Medicare, however, will not cover enrollment in the programs for as long as both centers frequently recommend. Instead, it will guarantee coverage for 36 sessions within an 18-week period, with a possible extension to 72 sessions for 36 weeks. The final details of how much will be covered are still under negotiation, Ornish said.

Although Medicare already pays for some cardiac rehabilitation programs, officials hailed the inclusion of both programs as an important shift toward preventive rather than rehabilitative medicine.

As of March, the definition of who can take advantage of the cardiac rehab benefit under Medicare has been expanded from conditions such as acute myocardial infarction (heart attack) and coronary artery bypass graft to include patients with less severe heart conditions, such as valve replacement.

"The programs of Dr. Ornish and Dr. Benson focus on a prevention model," said a spokesperson with the Centers for Medicare and Medicaid Services. "Now we are going to take even individuals with mild cardiovascular disease and show them how to ameliorate it or reverse it to avoid more serious disease."

Although the details of coverage have not been finalized, doctors who run similar lifestyle intervention programs to treat and prevent heart disease supported the move.

"It is just phenomenal that Medicare has decided to cover these programs since Medicare sets the precedent for all of the other insurance companies," said Dr. Mimi Guarneri, a cardiologist who co-founded and runs the Scripps Center for Integrative Medicine in La Jolla.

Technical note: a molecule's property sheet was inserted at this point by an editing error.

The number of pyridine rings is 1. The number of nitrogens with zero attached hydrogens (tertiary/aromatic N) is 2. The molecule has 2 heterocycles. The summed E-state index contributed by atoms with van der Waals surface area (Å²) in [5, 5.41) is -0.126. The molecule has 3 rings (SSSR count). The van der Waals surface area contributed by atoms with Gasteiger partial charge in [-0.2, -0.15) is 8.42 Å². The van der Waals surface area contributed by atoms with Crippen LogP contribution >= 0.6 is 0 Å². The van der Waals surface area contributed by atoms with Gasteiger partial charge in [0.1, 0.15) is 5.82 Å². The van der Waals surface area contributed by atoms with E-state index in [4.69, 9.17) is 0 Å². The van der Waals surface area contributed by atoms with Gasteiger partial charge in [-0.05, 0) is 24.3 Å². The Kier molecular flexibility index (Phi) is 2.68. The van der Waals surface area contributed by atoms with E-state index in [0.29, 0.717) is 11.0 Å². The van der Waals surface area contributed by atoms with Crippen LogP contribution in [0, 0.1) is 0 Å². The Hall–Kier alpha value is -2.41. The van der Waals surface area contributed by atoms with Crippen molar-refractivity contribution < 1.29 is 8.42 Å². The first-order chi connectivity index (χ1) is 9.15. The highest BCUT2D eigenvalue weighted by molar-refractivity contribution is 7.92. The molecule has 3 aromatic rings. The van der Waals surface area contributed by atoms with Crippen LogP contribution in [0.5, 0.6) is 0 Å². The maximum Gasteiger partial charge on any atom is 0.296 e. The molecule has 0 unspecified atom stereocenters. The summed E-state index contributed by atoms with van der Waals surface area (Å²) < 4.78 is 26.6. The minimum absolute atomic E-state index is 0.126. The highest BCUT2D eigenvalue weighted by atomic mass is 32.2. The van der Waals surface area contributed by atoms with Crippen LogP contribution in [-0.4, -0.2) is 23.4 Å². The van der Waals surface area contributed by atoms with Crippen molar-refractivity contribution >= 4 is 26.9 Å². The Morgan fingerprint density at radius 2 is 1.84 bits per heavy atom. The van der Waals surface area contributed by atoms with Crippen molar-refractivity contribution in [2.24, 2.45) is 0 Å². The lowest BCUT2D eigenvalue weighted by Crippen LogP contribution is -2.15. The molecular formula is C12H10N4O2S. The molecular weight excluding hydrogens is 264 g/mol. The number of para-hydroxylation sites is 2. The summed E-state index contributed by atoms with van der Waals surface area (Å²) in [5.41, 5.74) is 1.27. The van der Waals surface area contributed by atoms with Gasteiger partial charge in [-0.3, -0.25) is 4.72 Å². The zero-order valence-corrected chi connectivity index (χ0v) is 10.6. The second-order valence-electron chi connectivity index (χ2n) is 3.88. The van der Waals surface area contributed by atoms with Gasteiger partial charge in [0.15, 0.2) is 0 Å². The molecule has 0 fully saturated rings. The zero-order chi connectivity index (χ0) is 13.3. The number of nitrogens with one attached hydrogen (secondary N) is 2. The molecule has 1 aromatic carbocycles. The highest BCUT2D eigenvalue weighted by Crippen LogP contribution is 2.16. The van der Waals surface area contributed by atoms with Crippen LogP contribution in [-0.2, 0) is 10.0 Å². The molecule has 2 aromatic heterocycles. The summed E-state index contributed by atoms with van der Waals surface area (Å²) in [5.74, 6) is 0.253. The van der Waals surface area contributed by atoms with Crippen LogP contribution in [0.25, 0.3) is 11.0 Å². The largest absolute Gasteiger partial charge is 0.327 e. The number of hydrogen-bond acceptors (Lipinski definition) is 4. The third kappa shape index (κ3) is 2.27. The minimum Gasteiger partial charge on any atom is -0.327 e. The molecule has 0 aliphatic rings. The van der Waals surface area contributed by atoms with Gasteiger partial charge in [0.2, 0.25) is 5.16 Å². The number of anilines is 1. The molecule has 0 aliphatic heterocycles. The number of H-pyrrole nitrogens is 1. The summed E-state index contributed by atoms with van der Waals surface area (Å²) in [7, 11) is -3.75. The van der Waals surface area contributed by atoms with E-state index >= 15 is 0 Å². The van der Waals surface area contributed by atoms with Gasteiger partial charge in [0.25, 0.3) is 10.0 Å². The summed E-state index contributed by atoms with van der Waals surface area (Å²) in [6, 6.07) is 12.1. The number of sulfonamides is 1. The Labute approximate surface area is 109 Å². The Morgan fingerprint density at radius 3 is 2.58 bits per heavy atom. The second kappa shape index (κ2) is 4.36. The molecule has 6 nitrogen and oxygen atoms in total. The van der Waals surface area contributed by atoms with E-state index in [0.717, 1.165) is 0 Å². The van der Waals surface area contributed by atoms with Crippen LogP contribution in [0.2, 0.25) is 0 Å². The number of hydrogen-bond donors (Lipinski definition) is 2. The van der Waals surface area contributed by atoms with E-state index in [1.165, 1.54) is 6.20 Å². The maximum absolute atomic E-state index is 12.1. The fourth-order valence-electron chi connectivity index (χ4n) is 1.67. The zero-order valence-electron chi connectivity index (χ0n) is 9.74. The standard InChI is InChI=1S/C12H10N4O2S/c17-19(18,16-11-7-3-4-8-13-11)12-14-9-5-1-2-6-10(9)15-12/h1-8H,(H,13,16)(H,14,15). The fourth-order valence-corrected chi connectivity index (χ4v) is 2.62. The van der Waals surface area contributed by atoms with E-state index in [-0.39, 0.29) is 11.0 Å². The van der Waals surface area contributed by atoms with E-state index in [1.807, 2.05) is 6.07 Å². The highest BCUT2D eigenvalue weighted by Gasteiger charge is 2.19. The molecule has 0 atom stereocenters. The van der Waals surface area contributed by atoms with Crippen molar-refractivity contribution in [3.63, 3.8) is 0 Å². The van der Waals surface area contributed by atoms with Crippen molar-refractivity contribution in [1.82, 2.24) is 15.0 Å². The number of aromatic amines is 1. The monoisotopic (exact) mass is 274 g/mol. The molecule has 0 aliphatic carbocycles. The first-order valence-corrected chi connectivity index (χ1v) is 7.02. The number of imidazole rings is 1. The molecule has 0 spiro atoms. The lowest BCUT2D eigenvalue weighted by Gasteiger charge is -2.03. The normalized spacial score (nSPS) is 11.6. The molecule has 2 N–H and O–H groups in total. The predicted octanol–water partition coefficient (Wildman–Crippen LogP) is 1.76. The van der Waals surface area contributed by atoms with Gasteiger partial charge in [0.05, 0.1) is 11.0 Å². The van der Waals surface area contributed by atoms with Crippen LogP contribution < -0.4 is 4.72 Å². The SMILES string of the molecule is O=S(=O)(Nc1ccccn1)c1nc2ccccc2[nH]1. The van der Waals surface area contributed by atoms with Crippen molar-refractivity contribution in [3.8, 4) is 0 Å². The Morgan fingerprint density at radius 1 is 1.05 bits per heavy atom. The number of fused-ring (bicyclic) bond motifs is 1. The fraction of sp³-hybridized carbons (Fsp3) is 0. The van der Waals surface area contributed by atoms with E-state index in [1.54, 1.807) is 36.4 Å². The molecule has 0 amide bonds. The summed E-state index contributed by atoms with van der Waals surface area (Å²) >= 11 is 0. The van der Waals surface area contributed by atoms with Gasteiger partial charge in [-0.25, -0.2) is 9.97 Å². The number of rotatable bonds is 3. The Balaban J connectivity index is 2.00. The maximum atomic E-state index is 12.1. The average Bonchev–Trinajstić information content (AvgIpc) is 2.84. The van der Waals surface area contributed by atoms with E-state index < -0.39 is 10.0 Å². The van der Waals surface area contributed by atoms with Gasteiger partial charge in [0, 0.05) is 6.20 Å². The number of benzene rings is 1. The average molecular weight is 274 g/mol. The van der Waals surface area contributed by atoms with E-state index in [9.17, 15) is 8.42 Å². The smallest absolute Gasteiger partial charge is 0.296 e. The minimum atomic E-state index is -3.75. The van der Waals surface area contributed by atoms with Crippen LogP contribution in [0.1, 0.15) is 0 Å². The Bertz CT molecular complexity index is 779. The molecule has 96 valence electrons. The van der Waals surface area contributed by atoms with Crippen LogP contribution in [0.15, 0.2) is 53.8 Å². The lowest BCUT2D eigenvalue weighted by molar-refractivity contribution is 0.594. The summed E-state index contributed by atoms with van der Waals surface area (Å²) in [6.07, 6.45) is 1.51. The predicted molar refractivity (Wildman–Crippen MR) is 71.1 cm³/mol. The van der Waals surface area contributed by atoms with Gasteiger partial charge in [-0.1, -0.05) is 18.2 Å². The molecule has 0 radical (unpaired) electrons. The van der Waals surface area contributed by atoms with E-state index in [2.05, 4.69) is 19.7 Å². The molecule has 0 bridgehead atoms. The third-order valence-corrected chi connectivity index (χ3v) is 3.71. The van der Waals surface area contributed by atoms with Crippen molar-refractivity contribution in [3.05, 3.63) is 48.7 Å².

"What's really important is this is truly shifting the paradigm of healthcare from focusing on chronic disease to focusing on prevention."

L.A. Times

Friday, June 09, 2006

Yet Another Physician Decries Unnecessary CABG

Coronary Angioplasty Indications
by Ron Kennedy, M.D., Santa Rosa, California

When to have invasive procedures and when not — what your doctor may not tell you.

The past 20 years has seen a proliferation of bypass surgery and angioplasty, in spite of strong scientific evidence that neither may be helpful in the long run for the overwhelming majority of patients. In general, the only reason for the one million such procedures each year is the high number of working cardiologists and cardiovascular surgeons in the medical community and the extremely high profitability of these procedures, around $70,000 for a bypass and $30,000 for an angioplasty.

The landmark CASS Study (stands for Coronary Artery Surgery Study) in 1984 demonstrated the irrelevance of bypass surgery and angioplasty to survival after the diagnosis of coronary artery disease is made. Analysis of outcome in 780 patients demonstrated no statistical difference in survivability between patients who both went to surgery and were treated medically and patients who were treated medically without surgery. Neverhteless, this extremely well documented study is generally ignored by doctors who do these procedures and never mentioned to patients who they consider candidates for bypass or angioplasty.